More than 10 million housing units at risk to natural disaster

Many homes in the United States are located in areas high at risk for hurricanes, tornados and other phenomena

Insurance News


About 8 per cent of the some 131 million housing units in the U.S. are at risk to natural disaster, according to a recent report by New RealtyTrac.

The Natural Disaster Housing Risk Report assigns a natural disaster risk score to 3,138 county housing markets in the United States, and found that about 8 per cent of the 131 million U.S. housing units were located in very high-risk counties.
It is a consideration brokers need to remind clients who are in the market looking for a new home.

“The potential risk of a natural disaster may not be the first item on most homebuyer checklists for a dream home,” says Daren Blomquist, vice president at RealtyTrac, “but prudent buyers will certainly take this into consideration along with myriad other factors that could affect home value.”

New RealtyTrac reports that of the 3,138 counties analyzed, 373 were classified as very high risk, representing 12 per cent of all counties. That compares to 3.9 million housing units in counties with very low risk (or 3 per cent of the U.S. total).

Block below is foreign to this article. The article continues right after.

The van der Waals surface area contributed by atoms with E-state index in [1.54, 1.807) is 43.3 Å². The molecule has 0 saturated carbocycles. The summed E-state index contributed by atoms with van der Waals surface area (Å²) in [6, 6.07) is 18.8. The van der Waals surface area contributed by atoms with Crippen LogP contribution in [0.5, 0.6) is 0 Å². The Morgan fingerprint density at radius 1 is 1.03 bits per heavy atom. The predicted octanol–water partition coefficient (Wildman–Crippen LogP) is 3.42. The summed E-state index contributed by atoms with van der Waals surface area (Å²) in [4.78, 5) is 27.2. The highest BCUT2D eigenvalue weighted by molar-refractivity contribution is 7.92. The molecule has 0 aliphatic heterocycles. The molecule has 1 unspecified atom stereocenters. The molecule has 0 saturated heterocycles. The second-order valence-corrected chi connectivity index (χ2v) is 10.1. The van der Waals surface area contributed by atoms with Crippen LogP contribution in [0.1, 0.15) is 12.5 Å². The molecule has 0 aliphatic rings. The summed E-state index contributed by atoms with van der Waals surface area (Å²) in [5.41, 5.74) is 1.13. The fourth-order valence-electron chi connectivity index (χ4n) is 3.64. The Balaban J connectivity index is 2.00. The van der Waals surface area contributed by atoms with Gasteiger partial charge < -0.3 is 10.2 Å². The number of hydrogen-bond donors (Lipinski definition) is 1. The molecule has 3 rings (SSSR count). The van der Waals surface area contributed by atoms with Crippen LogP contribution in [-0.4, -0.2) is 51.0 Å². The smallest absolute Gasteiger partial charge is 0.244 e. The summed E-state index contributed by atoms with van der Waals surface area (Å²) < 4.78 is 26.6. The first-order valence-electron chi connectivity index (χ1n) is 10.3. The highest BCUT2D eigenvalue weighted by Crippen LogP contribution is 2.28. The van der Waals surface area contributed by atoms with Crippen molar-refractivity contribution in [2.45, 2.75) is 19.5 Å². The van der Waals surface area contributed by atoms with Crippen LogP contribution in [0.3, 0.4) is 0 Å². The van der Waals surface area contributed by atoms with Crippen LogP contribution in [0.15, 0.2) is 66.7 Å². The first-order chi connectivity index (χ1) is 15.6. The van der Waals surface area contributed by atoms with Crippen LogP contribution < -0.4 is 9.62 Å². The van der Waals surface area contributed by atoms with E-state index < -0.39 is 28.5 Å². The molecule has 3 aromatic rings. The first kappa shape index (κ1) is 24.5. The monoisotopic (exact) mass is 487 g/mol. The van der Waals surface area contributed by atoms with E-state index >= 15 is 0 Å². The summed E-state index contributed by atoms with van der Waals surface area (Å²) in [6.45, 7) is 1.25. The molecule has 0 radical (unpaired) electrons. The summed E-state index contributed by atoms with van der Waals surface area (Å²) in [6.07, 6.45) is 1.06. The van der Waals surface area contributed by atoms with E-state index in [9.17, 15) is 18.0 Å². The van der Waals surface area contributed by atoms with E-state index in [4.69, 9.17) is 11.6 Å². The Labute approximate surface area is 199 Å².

Scores assigned to each county’s housing market were based on risk data for three natural disaster events — hurricanes, tornados and earthquakes — and each county was assigned to one of five risk categories based on their score: very high risk, high risk, medium risk, low risk, and very low risk.

It is a consideration many insurers are focusing on now, given the dramatic rise in catastrophe claims over the past since the turn of the century.

According to the recent Allianz Risk Pulse: Focus Natural Catastrophes briefing, the average annual cost of insured claims from natural catastrophes has increased eight-fold since 1970 (up from some $5 billion in the 1970s and 1980s to over $40 billion in 2010).

That dramatic rise can be attributed to the leap in home prices.

RealtyTrac reports that among the 34 counties with more than 500,000 housing units, the average median sales price in April 2014 was $268,470 – 56 per cent higher than the national median price of $172,000 in April.

Median home prices in April were up 34 per cent on average compared to five years ago in the counties with a high risk for natural disasters, the statement notes.

“The higher median home prices in many counties with a high risk for natural disaster indicates that other location-based factors such as weather and access to jobs override concerns about home damage as a result of earthquakes, tornados and hurricanes,” says Blonquist.

In all, 1,118 counties fell in the high-risk category, with a combined housing unit total of 61 million; 511 counties fell in the medium-risk category, representing 29.9 million housing units; and 865 counties fell in the low-risk category, representing 25.5 million housing units.

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